Catchin’ Foamies

When we rocked up at Peguera on a very sunny November Sunday, it looked more like Waikiki than Mallorca.  A series of big waves were rolling in and breaking on the beach and a veritable army of neoprene-clad surfers had seized their boards and the opportunity to catch some foamies (or whatever the cool kids say). 


Now, I am not a surfer, have never surfed, do not do surfing.  All I wanted was a lazy Sunday SUP, so we went to discuss our options with the rather nice Belgian chap at Alaia Surf Shop (formerly Uiimohani) tucked into the pines at the back of Peguera beach.  They were as follows:  Option one – rent a board, have a surf lesson.  Two hours’ tuition with some bruises guaranteed.  Option two – rent a SUP, get on knees, paddle beyond the breakers, stand up, SUP as usual.  Tempting as option one was, two seemed like the best idea.  We informed Mr Belgium of our decision.

This is where I clearly need to work on my ‘sporty’ image.  Although we insisted that we were seasoned SUPers (we are!) he took one look at my sparkly jewel-clad H&M bikini and oversized tortoise shell sunglasses (and refusal to wear a wetsuit) and assumed otherwise.  He seemed nervous to entrust his ten-foot RRD Wassup Epx boards (printed with lovely Jacques Cousteau quote “after the magical moment my eyes opened up to the sea, I was no longer able to see, think and live as before”) to us in rough seas without a quick lesson.  This included basics such as which way round to hold the paddle – his faith in us clearly wasn’t particularly high.    

Finally released, we strapped on our leashes (it was the kind of sea that if you fell in, by the time you’d surfaced your board would be half a mile away), knelt gingerly on our boards and went to battle the breakers.  Now, if you have ever been on the Tidal Wave log flume at Thorpe Park, you’ll be familiar with the sensation of water slapping you in the face.  The five minute paddling frenzy to beat the ‘surf zone’ felt like five hours and was a most exhilarating and wet experience.  The heart rate took a while to settle as we finally stood up to SUP the calmer outer waters.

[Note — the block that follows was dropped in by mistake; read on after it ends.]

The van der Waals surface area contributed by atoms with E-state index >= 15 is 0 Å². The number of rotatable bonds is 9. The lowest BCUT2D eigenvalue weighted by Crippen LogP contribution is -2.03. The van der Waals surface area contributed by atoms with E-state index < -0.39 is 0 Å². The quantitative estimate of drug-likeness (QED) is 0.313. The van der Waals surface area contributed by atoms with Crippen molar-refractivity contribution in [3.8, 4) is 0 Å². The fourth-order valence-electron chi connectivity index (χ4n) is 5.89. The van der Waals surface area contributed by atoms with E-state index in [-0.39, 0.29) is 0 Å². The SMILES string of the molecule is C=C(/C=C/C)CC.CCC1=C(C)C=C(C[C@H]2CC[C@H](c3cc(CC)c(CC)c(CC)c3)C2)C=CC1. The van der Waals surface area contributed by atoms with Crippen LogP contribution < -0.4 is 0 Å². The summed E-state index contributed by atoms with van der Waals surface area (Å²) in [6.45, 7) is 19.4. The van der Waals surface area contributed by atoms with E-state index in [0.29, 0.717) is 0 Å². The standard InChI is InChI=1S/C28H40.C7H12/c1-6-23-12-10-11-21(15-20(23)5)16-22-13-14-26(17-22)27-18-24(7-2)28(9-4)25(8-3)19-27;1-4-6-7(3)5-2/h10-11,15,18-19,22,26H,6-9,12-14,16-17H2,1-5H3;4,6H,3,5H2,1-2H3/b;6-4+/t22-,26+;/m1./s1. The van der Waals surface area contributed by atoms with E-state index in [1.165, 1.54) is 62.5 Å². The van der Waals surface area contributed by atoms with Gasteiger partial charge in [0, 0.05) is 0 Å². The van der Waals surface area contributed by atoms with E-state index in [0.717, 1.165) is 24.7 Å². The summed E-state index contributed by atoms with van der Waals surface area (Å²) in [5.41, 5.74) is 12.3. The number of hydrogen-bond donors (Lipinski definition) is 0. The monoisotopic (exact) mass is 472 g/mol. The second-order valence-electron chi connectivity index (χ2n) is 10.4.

Peguera is an attractive bay and, direction Cala Fornells, there are plenty of little coves to paddle in and out of and explore.  With 26 degree sun beating down, it turned out to be a rather pleasant SUP.    

After a quick time check we about-turned to head back to Alaia, but something weird had happened.  The onshore wind had flipped into an offshore and it took every ounce of muscle strength, arms and legs, to get ourselves and the boards back to base.  I could imagine Mr Belgium eyeing us through a pair of binoculars tutting, “I knew they were clueless, why did they paddle so far?  And that sparkly bikini is just ridiculous.  It’s not a freakin’ Nikki Beach champagne party.  Moron.”

Anyway, make it back we did, with the real treat coming at the last 50 metres – an impromptu SUP-surf initiation.  I watched all the cool kids surfing about in their wetsuits and thought “how hard can it be?” so stayed stood up and went with the flow.  Too afraid to look behind at the waves that were about to carry me, I faced forward and quickly crossed myself for luck.  Then, whoosh, I caught a wave (or rather, it caught me) and zipped shore-wards at a gazillion miles an hour, high pitched (and decibel) squealing all the way.  Although this now precluded me from ever being one of the ‘cool kids’, it was an experience that plastered a smile on my face for the rest of the day – a face that was sunburnt red the next morning, smarting in sympathy with very painful thighs.         

To end, some good news.  Alaia Surf Shop will be open during the winter if the weather’s right, check out their web page  Board rental is just 10 euros an hour, 15 euros for two hours.  What’s more the restaurant we scoffed in after, Paradise Beach ( is also open in the winter except for January.  Finally, I must stay true to my word and NOT mention the fact that my SUPing partner fell flat on her derrière as she walked out the restaurant.  I wouldn’t be so cruel as to embarrass her publicly.   


Sarah Drane


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